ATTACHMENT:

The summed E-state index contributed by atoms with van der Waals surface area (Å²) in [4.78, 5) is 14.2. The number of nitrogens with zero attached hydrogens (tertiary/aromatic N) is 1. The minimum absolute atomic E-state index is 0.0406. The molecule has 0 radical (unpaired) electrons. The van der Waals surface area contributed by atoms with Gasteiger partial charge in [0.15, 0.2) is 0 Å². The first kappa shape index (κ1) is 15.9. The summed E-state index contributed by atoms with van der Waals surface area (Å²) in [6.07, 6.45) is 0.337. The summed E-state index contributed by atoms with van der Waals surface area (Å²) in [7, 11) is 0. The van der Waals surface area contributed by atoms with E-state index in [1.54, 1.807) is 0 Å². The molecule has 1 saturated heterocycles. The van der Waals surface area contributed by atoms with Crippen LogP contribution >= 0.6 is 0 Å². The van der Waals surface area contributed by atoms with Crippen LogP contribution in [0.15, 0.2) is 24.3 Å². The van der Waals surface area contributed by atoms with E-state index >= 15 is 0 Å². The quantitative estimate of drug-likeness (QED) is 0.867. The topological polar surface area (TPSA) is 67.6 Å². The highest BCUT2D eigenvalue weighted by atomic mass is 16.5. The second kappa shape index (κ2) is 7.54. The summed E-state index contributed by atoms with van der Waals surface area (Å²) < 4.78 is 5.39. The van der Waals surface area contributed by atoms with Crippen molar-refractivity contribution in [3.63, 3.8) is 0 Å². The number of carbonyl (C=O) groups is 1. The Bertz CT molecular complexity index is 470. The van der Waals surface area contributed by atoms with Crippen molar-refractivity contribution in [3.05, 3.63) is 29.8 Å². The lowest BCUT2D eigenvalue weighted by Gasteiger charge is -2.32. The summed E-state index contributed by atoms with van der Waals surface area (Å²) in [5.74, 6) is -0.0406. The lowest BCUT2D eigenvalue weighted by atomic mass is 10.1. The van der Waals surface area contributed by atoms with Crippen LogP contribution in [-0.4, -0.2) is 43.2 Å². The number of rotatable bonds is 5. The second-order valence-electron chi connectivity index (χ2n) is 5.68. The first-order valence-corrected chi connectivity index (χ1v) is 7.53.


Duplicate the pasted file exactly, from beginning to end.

The summed E-state index contributed by atoms with van der Waals surface area (Å²) in [4.78, 5) is 14.2. The number of nitrogens with zero attached hydrogens (tertiary/aromatic N) is 1. The minimum absolute atomic E-state index is 0.0406. The molecule has 0 radical (unpaired) electrons. The van der Waals surface area contributed by atoms with Gasteiger partial charge in [0.15, 0.2) is 0 Å². The first kappa shape index (κ1) is 15.9. The summed E-state index contributed by atoms with van der Waals surface area (Å²) in [6.07, 6.45) is 0.337. The summed E-state index contributed by atoms with van der Waals surface area (Å²) in [7, 11) is 0. The van der Waals surface area contributed by atoms with E-state index in [1.54, 1.807) is 0 Å². The molecule has 1 saturated heterocycles. The van der Waals surface area contributed by atoms with Crippen LogP contribution >= 0.6 is 0 Å². The van der Waals surface area contributed by atoms with Crippen LogP contribution in [0.15, 0.2) is 24.3 Å². The van der Waals surface area contributed by atoms with E-state index >= 15 is 0 Å². The quantitative estimate of drug-likeness (QED) is 0.867. The topological polar surface area (TPSA) is 67.6 Å². The highest BCUT2D eigenvalue weighted by atomic mass is 16.5. The second kappa shape index (κ2) is 7.54. The summed E-state index contributed by atoms with van der Waals surface area (Å²) < 4.78 is 5.39. The van der Waals surface area contributed by atoms with Crippen molar-refractivity contribution in [3.63, 3.8) is 0 Å². The number of carbonyl (C=O) groups is 1. The Bertz CT molecular complexity index is 470. The van der Waals surface area contributed by atoms with Crippen molar-refractivity contribution in [3.05, 3.63) is 29.8 Å². The lowest BCUT2D eigenvalue weighted by Gasteiger charge is -2.32. The summed E-state index contributed by atoms with van der Waals surface area (Å²) in [5.74, 6) is -0.0406. The lowest BCUT2D eigenvalue weighted by atomic mass is 10.1. The van der Waals surface area contributed by atoms with Crippen LogP contribution in [-0.4, -0.2) is 43.2 Å². The number of rotatable bonds is 5. The second-order valence-electron chi connectivity index (χ2n) is 5.68. The first-order valence-corrected chi connectivity index (χ1v) is 7.53.